2012/04/17

A friend of mine just posted on my Facebook wall, linking to this YouTube video about “Grime Dice,” a set of five dice with numbered faces chosen to have some interesting non-transitive properties; the first is that each of the dice will statistically beat two of the other dice, forming two “A beats B beats C beats D beats E beats A” loops, like Rock-Paper-Scissors-Lizard-Spock. The second, more remarkable property, is that if you roll two dice at a time instead of one, and add the totals, one of these loops remains unchanged, while the other reverses in order (so that E beats D beats C beats B beats A beats E).

After writing my last post, about how risk-reward decisions are affected by a game in which the goal is achieving an all-time high score, I got to thinking about more general cases of risk-reward decision-making in games, and how that is, like these Grime dice, a non-transitive thing. If you have the opportunity to see what kinds of risks your opponents are taking, you’re usually going to want to gamble either just a little bit bigger, so as to come out slightly ahead if you both succeed, or – if you feel your opponent’s strategy is too high-risk, play as safely as possible and count on them failing.

Having been reminded of this by the Grime dice, I decided to invent an extremely minimalist dice game to take a closer look at this idea in the abstract.

Here’s how the game works:

We play with a single N-sided die. N could be any integer, and as we’ll see, there are actually qualitative differences in the game depending on what kind of die we choose. We could also play with two players, or more.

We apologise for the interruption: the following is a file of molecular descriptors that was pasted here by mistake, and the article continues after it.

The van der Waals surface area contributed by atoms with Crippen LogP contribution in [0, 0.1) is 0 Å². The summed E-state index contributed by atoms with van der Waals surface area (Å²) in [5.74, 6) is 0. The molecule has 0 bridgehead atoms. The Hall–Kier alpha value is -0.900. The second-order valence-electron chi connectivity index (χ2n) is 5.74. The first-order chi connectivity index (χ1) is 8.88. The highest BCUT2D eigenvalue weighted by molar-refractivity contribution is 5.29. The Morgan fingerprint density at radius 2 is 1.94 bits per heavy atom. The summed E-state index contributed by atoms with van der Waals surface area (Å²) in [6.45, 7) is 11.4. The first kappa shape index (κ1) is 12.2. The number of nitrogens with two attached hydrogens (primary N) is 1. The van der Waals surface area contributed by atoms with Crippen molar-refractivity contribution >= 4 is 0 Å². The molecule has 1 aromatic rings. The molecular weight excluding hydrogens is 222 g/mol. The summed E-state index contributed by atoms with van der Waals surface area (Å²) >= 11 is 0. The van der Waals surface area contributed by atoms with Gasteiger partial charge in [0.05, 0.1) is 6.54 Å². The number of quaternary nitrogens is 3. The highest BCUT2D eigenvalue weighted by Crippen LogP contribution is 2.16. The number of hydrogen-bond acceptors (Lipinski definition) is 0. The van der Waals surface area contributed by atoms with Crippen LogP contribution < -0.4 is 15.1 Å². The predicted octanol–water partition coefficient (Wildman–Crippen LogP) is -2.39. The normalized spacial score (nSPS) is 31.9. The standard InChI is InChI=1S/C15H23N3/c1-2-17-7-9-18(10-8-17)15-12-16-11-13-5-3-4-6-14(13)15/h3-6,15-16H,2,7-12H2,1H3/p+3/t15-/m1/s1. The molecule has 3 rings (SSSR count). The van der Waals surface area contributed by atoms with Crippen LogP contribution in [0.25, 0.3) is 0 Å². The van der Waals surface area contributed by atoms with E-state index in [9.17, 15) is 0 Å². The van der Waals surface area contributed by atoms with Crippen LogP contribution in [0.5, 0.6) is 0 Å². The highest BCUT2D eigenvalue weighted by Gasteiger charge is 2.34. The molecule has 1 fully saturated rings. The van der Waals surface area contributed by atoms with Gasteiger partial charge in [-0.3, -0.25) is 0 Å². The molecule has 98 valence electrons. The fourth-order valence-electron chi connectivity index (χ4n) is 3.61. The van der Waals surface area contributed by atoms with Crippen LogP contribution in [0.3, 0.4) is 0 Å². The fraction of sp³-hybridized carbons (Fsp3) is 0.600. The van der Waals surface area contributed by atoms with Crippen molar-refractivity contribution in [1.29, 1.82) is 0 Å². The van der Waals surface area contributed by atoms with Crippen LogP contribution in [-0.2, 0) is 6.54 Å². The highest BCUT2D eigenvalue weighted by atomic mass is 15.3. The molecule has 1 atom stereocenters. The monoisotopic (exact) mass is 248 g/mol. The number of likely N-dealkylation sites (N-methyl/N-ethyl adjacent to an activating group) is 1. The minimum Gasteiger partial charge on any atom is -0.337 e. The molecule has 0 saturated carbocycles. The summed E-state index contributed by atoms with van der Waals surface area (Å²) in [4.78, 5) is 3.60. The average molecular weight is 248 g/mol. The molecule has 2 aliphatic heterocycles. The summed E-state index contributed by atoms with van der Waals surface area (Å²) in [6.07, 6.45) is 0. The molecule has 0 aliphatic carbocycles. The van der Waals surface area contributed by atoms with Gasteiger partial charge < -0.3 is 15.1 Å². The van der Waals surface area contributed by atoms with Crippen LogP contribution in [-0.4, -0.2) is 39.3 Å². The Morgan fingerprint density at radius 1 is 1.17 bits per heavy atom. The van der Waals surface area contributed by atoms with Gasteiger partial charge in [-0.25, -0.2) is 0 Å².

First, we determine a player order randomly. Then, in turn, we each have to pick a number, ranging between 1 and N. Everyone has to pick a different number; it is forbidden to take the same number as a previous player. Once we’ve all picked a number, everyone rolls the die, trying to roll at least as high as the number they picked. If everyone rolls under their number, we roll again, repeating as needed until at least one person succeeds. Out of those who succeeded, whoever picked the highest number wins.

*Example: Playing with a 6-sided die, Alice picks 5 and rolls 2, Ben picks 2 and rolls 6, and Chris picks 4 and rolls 4. Chris wins.*

I’ll have to write a little computer program to investigate what the probabilities look like with more than two players, but first I worked out the math for two players on my own, and found some interesting things. But rather than just spill the beans right away, it might be more fun if I allow you the chance to either work out the results yourself, or test your intuition by taking a guess.

In ascending order of difficulty (both mathematical and intuitive), here are the questions:

- In general, is it better for for the first player if the die has more sides, or fewer?
- Is there a rule of thumb for perfect play? How should the two players decide which number to take?
- Are there any die sizes for which it’s better to pick first? How many, and which one(s)?
- Are there any die sizes for which it doesn’t matter who picks first? How many, and which one(s)?
- In general, is it better for the first player if the die has an odd number of sides, or an even number?
- Assuming perfect play, what’s the limit to how big an advantage the second player can have (for any die size)?

The answers will be given tomorrow, along with whatever results I come up with for the multiplayer case.

Site design and all content ©2012 Alex Weldon, or as of date posted.